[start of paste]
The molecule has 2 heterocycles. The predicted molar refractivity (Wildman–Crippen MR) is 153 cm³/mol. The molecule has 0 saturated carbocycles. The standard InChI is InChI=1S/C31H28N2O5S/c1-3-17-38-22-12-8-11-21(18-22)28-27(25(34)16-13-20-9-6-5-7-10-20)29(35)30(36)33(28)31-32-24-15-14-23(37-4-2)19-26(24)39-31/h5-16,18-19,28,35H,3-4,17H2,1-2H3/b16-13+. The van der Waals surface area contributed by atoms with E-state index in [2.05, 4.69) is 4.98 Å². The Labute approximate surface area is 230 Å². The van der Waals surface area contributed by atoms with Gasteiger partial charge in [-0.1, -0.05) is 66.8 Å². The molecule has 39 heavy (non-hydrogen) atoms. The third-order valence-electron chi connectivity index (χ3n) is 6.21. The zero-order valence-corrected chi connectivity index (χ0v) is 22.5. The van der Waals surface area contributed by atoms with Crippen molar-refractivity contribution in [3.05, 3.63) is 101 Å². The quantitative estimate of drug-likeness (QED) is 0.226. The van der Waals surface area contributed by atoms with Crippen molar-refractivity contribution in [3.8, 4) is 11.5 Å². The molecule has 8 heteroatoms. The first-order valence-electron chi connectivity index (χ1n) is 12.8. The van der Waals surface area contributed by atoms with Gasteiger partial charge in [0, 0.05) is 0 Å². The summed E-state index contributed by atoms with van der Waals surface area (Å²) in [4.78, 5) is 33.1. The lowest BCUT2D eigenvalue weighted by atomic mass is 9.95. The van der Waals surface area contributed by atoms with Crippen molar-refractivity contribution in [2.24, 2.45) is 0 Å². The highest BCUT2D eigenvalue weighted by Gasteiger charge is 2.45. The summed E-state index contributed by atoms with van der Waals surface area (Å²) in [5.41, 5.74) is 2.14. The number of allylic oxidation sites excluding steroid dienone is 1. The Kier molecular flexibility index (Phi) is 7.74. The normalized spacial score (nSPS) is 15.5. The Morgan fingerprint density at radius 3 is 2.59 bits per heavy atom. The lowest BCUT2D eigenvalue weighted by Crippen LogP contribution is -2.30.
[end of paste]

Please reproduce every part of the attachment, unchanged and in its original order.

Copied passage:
The molecule has 2 heterocycles. The predicted molar refractivity (Wildman–Crippen MR) is 153 cm³/mol. The molecule has 0 saturated carbocycles. The standard InChI is InChI=1S/C31H28N2O5S/c1-3-17-38-22-12-8-11-21(18-22)28-27(25(34)16-13-20-9-6-5-7-10-20)29(35)30(36)33(28)31-32-24-15-14-23(37-4-2)19-26(24)39-31/h5-16,18-19,28,35H,3-4,17H2,1-2H3/b16-13+. The van der Waals surface area contributed by atoms with E-state index in [2.05, 4.69) is 4.98 Å². The Labute approximate surface area is 230 Å². The van der Waals surface area contributed by atoms with Gasteiger partial charge in [-0.1, -0.05) is 66.8 Å². The molecule has 39 heavy (non-hydrogen) atoms. The third-order valence-electron chi connectivity index (χ3n) is 6.21. The zero-order valence-corrected chi connectivity index (χ0v) is 22.5. The van der Waals surface area contributed by atoms with Crippen molar-refractivity contribution in [3.05, 3.63) is 101 Å². The quantitative estimate of drug-likeness (QED) is 0.226. The van der Waals surface area contributed by atoms with Crippen molar-refractivity contribution in [3.8, 4) is 11.5 Å². The molecule has 8 heteroatoms. The first-order valence-electron chi connectivity index (χ1n) is 12.8. The van der Waals surface area contributed by atoms with Gasteiger partial charge in [0, 0.05) is 0 Å². The summed E-state index contributed by atoms with van der Waals surface area (Å²) in [4.78, 5) is 33.1. The lowest BCUT2D eigenvalue weighted by atomic mass is 9.95. The van der Waals surface area contributed by atoms with Crippen molar-refractivity contribution in [2.24, 2.45) is 0 Å². The highest BCUT2D eigenvalue weighted by Gasteiger charge is 2.45. The summed E-state index contributed by atoms with van der Waals surface area (Å²) in [5.41, 5.74) is 2.14. The number of allylic oxidation sites excluding steroid dienone is 1. The Kier molecular flexibility index (Phi) is 7.74. The normalized spacial score (nSPS) is 15.5. The Morgan fingerprint density at radius 3 is 2.59 bits per heavy atom. The lowest BCUT2D eigenvalue weighted by Crippen LogP contribution is -2.30.